select YEARWEEK("2012-12-31");

gives us 201253.<br />

select YEARWEEK("2012-12-31", 3);

gives us 201301 which adheres to the ISO 8601.

Ok, this problem seems solved. The database seems to have the dates correct. But if I want to query the week, I cannot always rely on the database to calculate me the correct date. Sure, I could do round-trips to the server sending a date and receiving the correct week number. But that’s slow.

Java

Let’s try to rebuild the YEARWEEK() in Java using the ISO 8601 norm. The Calendar-class is not the solution we’re looking for. Sure, you can get the week, but you can’t get the correct year for that week when you’re in the  ISO 8601 mode. For example, for 2012-12-31 you get the week 01 but the year 2012, resulting in 201201 for the last week of the year. Which is of course, incorrect!

The package Joda helps us out and provides the solution. Out of legacy-grounds, the API works with a calendar object. Joda provides us the correct week in the year and the correct year for the that week (even though the real year is different).

I wrote a test-class with the Java-method to generate the values.

import org.joda.time.DateTime;

// ....

/**
* Return the ISO 8601 format of YEARWEEK with a given calendar.
*/
public int from(final Calendar calendar) {
    DateTime dt = new DateTime(calendar) ;
    return dt.weekyear().get() * 100 + dt.weekOfWeekyear().get();
}

I’ve tested the results agains the MySQL YEARWEEK for 12 years and all seems to work fine!

I am experimenting with Glassfish 4 to prepare in order to move some application from J2EE6 to J2EE7. Glassfish 4 works with J2EE 7 and introduces some new concepts. The one which we are investigating today is the use of @Asynchronous and @Suspended in REST resources.

The use of the asynchronous annotations is pretty well specified for beans but there are some pitfalls when it comes to REST services. Let’s go through an example and check the behavior of a REST service with asynchronous methods as we go.

The use case is the following. We define a Resource and one Bean. The resource is a typical REST-resource with only one GET-method. The bean is a normal, stateless session bean which performs a long running task. This bean is pretty straightforward. We do not annotate the methods of the bean as asynchronous.

@Stateless
public class LongSession {
   public String doLongTask() {
       try {
           // do a long task
           Thread.sleep(10*1000);
       } catch (InterruptedException ex) {
           // ignore
       }
       
       return "done";
   }
}

The first resource we build is pretty simple. We create an @Stateless resource and inject a @Suspended AsyncResponse. AsyncResponse takes care of the asynchronous response when the results become available.

@Path("as")
@Stateless
public class AsResource {

    @EJB
    private LongSession longSession;
    
    @GET
    @Produces(MediaType.TEXT_HTML)
    @Asynchronous
    public void getXml(@Suspended AsyncResponse resp) {
        System.out.println("do a long task in thread: " + Thread.currentThread().getName());
        String result = this.longSession.doLongTask();
        Response r = Response.ok("this is the " + result).build();
        resp.resume(r);
    }
 
}

When we open the browser and point to the URL of this resource we will see that the request is blocked for 10 seconds! But that is nothing new. Now, the problem is that we want to know how many threads are available to serve these requests. We are using a stateless bean, so we use the thread-pool of the ejb-container. This has some implications. When we use the http-thread-pool we will basically the same behavior, but we are not interested in the request thread. I want to scale out the ejb-pool. Adding beans to the pool is apparently not enough.

When you press F5 continuously in the browser, you will see something like “INFO: do a long task in thread: __ejb-thread-pool1” in the log. This number counts up and exceeds the threads in the http-thread-pool thanks to the AsyncResponse and @Suspended. But you will see (in a freshly installed domain) that the thread-pool does not exceed the limit of 16 even though you have max. 64 beans in your pool. We need to finetune the thread-pool of the ejb-container. But, you won’t find any properties in the administrator console. You need to add them yourself. Open the domain.xml of your domain and add the following lines:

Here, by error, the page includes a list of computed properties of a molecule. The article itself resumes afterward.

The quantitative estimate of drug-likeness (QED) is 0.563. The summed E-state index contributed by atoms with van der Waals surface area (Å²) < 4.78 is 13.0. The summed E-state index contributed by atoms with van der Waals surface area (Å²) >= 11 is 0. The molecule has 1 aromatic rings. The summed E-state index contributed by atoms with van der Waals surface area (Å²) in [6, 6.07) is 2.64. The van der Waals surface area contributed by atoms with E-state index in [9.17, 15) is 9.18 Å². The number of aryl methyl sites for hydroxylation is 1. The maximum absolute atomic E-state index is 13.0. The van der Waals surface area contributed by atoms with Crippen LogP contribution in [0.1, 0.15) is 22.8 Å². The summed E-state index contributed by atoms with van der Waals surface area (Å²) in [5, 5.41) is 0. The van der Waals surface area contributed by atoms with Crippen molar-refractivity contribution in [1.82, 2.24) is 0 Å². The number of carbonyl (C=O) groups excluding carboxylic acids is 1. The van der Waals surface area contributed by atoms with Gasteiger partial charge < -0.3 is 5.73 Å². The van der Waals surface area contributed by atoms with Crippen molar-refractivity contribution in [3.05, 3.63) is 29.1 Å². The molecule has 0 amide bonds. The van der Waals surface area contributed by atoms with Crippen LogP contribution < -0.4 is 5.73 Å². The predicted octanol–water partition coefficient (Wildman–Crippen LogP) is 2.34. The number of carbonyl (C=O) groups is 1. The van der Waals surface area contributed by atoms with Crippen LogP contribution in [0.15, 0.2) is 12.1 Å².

<ejb-container max-pool-size="64" steady-pool-size="7">
        <property name="thread-core-pool-size" value="10"></property>
        <property name="thread-max-pool-size" value="20"></property>
        <property name="thread-queue-capacity" value="25"></property>
        <ejb-timer-service></ejb-timer-service>
      </ejb-container>

Now, rerun your application. You will see that the thread-pool goes up to 10 when you press F5 in the browser without holding it down. It seems to stagnate on 10 although you kinda specified a max-pool-size of 20. When you continuously press F5 you will suddenly see the threads go up to 20 before throwing an java.util.concurrent.RejectedExecutionException. Nice, but what the hell happened?

Let’s dig deeper in the documentation of the thread pools:

thread-core-pool-size: Specifies the number of core threads in the EJB container’s common thread pool. The default value is 16. Great, there we have our number 16. Setting this to 10 oder 100 will change the actual number of threads doing some work.

thread-max-pool-size: Specifies the maximum number of threads in the EJB container’s common thread pool. The default value is 32. Nice, increasing this to 100 will be the maximum number of threads we can use? Yes and no. You have to consider the default-value of thread-queue-capacity.

thread-queue-capacity: Specifies the size of the thread pool queue, which stores new requests if more than thread-core-pool-size threads are running. The default value is the Integer.MAX_VALUE.

Here starts the confusion. Your queue-capacity is way too high. Pressing F5 will never reach MAX_VALUE, so your core-pool-size never change nor scale. You must limit your capacity first before the thread-pool is scaled with maximal max-pool-size threads. In our example, we will scale when we reach 25 waiting requests. It will scale up to 20. When all threads are used in parallel the container throws an exception.

In the past SUN declared correctly: “That is exactly how it is supposed to behave. First the threads grow to coreSize, then the queue is used, then *if* the queue fills up then the number of threads expands from coreSize to maxSize. Hence if you use an unbounded queue the last part never happens. This is all described in the documentation. If you want an unbounded queue but more threads then increase the core size. Otherwise consider whether a bounded queue is more suitable to your needs.”

Some extra information can be found here https://java.net/jira/browse/GLASSFISH-17735 and http://docs.oracle.com/javase/6/docs/api/java/util/concurrent/ThreadPoolExecutor.html.